Auxiliary Outboard Engines Guide

This is a quick guide to auxiliary engines, including who should have one, sizing, best practice and tips.

Should I have one?

The coast guard agency, RNLI etc. all recommend that where possible a boat should have one and with outboard brackets taking up to 20hp engines there is also really no excuse.  Obviously this though depends on where you are going to do your boating i.e. if it is inland loch, river or canal you are never going to be that far from the shore or help so though it would be useful, you are less likely to be in life threatening situation.

If however you are in coastal waters then your back up engine/ auxiliary outboard could well be a life saver let alone boat saver.

Look at it this way. If you main engine broke down and it was even if your auxiliary engine was badly sized, it would at least take you longer to hit the rocks, drift out to see etc i.e. it would have bought you time in a dangerous scenario.

What should it be able to do?

Fundamentally the auxiliary outboard is designed to get you out of trouble i.e. if you have travelled 15 miles up or down the coast, the outboard engine should be used to get you to the nearest port/ harbour/ place of safety.

Any other use for the engine is a bonus but do include i.e. trolling when fishing, tenders (depending on engine length) etc.

Sizing your engine

Obviously getting the right size of auxiliary outboard is vital for your safety and the easiest way to do this is simply to call us with as much of the following as possible:

  • Make and model of boat
  • Main engine size in HP including if it’s a 2 or 4 stroke
  • Approximate weight of equipment including fuel
  • How many people will be on the boat
  • Where you will be using the boat

Based on the above we can give you a few options to consider.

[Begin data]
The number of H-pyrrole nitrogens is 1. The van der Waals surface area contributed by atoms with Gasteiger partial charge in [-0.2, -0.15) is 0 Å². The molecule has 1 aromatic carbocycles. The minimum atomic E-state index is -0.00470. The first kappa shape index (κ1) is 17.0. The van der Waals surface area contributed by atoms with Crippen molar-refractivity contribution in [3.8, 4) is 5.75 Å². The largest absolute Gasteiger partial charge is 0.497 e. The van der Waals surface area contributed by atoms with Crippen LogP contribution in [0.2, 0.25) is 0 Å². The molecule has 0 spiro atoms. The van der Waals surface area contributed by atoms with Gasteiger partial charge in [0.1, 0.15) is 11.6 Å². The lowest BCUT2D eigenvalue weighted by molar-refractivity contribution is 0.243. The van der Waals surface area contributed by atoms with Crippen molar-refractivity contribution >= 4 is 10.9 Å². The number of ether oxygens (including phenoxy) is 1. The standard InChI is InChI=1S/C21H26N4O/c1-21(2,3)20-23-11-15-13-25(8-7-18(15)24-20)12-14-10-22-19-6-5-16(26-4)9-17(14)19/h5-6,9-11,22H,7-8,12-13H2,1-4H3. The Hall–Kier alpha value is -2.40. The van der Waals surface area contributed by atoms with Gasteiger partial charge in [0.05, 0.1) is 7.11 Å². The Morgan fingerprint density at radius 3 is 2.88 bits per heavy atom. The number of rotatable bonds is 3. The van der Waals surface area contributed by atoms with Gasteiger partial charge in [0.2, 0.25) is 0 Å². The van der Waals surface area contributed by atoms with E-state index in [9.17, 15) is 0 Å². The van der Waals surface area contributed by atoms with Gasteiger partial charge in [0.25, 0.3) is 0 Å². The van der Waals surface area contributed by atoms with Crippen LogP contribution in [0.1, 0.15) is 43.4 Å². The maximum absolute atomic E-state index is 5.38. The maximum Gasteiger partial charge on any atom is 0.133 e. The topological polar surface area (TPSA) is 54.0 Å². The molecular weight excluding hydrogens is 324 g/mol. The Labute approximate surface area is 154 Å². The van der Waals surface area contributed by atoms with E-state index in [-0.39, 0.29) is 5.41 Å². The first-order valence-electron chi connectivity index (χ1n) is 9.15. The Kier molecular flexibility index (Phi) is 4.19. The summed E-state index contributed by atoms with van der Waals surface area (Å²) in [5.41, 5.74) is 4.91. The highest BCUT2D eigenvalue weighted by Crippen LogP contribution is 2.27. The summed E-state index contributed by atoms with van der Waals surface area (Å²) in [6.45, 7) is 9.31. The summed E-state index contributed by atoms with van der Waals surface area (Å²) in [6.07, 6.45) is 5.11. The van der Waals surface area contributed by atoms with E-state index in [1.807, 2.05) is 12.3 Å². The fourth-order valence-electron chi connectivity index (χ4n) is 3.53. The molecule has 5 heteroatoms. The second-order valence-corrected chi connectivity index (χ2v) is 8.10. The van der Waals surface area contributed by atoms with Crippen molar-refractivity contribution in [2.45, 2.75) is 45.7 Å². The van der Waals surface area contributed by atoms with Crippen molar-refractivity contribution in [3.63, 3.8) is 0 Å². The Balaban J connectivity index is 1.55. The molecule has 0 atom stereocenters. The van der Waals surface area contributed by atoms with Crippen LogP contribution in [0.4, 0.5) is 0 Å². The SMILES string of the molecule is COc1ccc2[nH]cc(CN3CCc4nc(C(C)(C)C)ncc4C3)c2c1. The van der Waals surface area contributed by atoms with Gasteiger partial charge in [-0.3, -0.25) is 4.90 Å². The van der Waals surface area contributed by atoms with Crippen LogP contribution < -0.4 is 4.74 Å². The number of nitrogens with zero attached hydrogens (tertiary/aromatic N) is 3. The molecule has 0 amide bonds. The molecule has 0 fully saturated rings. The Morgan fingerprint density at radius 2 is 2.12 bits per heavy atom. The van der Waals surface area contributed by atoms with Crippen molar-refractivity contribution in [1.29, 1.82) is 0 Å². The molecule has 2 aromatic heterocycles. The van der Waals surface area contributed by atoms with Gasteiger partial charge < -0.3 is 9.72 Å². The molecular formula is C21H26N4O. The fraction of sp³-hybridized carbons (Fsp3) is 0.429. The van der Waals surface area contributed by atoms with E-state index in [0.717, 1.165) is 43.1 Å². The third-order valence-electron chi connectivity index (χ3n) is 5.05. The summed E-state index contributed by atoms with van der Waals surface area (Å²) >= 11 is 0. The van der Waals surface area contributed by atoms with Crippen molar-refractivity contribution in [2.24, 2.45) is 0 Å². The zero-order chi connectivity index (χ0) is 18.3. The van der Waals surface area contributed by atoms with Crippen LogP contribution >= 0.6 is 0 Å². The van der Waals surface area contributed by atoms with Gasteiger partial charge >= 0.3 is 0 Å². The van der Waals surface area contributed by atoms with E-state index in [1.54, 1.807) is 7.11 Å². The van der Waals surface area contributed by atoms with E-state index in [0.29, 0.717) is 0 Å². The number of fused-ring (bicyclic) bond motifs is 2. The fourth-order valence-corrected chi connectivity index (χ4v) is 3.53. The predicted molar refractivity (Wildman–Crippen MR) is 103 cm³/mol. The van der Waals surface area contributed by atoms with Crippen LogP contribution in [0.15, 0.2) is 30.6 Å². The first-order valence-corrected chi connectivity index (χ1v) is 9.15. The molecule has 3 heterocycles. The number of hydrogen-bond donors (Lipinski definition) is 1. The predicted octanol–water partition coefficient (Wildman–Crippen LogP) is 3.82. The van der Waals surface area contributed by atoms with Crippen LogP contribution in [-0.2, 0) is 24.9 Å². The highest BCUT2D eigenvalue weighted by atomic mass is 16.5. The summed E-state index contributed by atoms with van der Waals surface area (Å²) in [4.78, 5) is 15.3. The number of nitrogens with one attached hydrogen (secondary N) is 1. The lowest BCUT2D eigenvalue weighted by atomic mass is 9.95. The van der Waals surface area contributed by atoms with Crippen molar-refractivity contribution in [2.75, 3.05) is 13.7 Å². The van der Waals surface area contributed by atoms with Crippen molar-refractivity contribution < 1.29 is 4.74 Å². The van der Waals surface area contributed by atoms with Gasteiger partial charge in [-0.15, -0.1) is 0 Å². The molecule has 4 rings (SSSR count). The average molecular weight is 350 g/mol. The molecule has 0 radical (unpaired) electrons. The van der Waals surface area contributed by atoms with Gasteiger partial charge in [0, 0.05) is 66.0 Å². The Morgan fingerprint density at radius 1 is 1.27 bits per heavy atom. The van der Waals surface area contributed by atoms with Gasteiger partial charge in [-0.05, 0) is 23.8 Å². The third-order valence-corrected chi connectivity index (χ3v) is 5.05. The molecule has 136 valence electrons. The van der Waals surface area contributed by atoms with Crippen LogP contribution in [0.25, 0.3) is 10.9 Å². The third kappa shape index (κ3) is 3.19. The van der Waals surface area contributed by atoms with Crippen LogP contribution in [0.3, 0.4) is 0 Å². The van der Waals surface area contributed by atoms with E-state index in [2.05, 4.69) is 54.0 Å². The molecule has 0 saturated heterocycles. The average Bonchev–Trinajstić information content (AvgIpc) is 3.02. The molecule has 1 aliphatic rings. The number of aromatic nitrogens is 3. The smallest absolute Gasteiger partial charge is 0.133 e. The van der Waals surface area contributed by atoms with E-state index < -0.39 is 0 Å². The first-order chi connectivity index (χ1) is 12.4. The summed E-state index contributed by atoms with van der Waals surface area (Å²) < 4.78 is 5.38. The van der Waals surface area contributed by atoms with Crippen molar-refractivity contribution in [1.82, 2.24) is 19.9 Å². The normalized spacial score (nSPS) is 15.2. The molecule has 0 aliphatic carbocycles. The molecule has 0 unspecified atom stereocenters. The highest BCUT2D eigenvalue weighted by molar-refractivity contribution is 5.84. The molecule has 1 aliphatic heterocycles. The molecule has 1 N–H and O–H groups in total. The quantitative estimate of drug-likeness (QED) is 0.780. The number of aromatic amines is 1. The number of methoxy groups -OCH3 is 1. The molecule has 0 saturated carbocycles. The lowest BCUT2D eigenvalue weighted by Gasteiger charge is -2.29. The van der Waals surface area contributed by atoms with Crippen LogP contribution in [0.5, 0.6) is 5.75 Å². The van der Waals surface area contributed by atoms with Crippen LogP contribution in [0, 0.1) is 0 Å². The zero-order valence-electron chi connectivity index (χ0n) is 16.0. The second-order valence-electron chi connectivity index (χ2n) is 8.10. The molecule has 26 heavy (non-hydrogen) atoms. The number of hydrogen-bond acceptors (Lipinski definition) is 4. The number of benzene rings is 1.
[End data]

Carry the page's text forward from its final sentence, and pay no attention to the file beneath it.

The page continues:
Using your auxiliary engine

First of all check that you have enough fuel (preferably in a separate from your main supply) to get you to safety. This might sound obvious, but many people still run out of fuel and hence keeping your auxiliary engines fuel supply separate is a good practice safety measure.

Start your engine before every trip as there is nothing worse than finding out that your auxiliary outboard also has a problem!

Make sure the engine is not dragging in the water when not being used.


When you change your backup engine it is a good idea to run it on your first trip out to confirm that it is the right size and to measure how much fuel it has used and hence you will have a good idea on how much you need to take on future outings.


Many outboard serving companies will offer a discount for servicing your main and auxiliary engine at the same time including us!

Auxiliary engines are often very easy to steal so please make sure it is secure and either taken with you or locked in your boat when you are not around.

Check that you have the right size bracket to take the weight of your backup engine as these vary a lot.

If you need more information on auxiliary engines or have other safety please call us on 01475 744555

Auxiliary Outboard Engines List

This table allows you to view by HP size, weight , warranty and RRP to help you make an informed choice of what engine is best suited to your requirements. Please note that RRP's only are shown and the price does not reflect any discounts or a trade in price for your outboard.

NOTES: We have also added the Tohatsu 6HP Sailpro outboard due to this engine having a few changes to a normal 6HP and is designed for heavy boats ie over 1000kg.

Tohatsu also are the only manufacturer to make an Ultra long shaft
HPWeight in KGLong shaft =L
Short shaft = S
Ultra long shaft = UL
Warranty Manufacture